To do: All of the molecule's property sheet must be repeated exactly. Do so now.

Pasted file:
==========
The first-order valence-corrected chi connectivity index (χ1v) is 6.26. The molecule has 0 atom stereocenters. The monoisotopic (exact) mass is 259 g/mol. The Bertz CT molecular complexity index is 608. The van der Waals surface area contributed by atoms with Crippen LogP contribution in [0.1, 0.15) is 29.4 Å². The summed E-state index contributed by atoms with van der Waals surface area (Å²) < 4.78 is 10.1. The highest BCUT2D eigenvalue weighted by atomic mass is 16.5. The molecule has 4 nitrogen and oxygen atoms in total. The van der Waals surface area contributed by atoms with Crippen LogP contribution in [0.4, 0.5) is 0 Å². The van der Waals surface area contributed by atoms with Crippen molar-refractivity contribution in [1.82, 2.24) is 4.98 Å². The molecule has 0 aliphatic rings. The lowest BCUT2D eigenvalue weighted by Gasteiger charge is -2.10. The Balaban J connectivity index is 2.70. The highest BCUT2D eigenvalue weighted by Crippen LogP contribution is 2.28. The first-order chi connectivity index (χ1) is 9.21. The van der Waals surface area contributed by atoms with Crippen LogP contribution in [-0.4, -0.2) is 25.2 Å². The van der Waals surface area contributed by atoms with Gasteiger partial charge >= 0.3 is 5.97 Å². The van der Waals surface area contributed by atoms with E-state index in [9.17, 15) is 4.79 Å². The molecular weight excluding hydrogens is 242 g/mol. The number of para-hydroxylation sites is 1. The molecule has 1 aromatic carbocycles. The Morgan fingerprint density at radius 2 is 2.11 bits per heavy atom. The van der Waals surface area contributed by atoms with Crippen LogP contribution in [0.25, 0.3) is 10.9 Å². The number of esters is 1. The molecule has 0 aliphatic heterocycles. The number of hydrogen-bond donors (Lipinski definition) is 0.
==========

The first-order valence-corrected chi connectivity index (χ1v) is 6.26. The molecule has 0 atom stereocenters. The monoisotopic (exact) mass is 259 g/mol. The Bertz CT molecular complexity index is 608. The van der Waals surface area contributed by atoms with Crippen LogP contribution in [0.1, 0.15) is 29.4 Å². The summed E-state index contributed by atoms with van der Waals surface area (Å²) < 4.78 is 10.1. The highest BCUT2D eigenvalue weighted by atomic mass is 16.5. The molecule has 4 nitrogen and oxygen atoms in total. The van der Waals surface area contributed by atoms with Crippen LogP contribution in [0.4, 0.5) is 0 Å². The van der Waals surface area contributed by atoms with Crippen molar-refractivity contribution in [1.82, 2.24) is 4.98 Å². The molecule has 0 aliphatic rings. The lowest BCUT2D eigenvalue weighted by Gasteiger charge is -2.10. The Balaban J connectivity index is 2.70. The highest BCUT2D eigenvalue weighted by Crippen LogP contribution is 2.28. The first-order chi connectivity index (χ1) is 9.21. The van der Waals surface area contributed by atoms with Crippen LogP contribution in [-0.4, -0.2) is 25.2 Å². The van der Waals surface area contributed by atoms with Gasteiger partial charge >= 0.3 is 5.97 Å². The van der Waals surface area contributed by atoms with E-state index in [9.17, 15) is 4.79 Å². The molecular weight excluding hydrogens is 242 g/mol. The number of para-hydroxylation sites is 1. The molecule has 1 aromatic carbocycles. The Morgan fingerprint density at radius 2 is 2.11 bits per heavy atom. The van der Waals surface area contributed by atoms with Crippen LogP contribution in [0.25, 0.3) is 10.9 Å². The number of esters is 1. The molecule has 0 aliphatic heterocycles. The number of hydrogen-bond donors (Lipinski definition) is 0.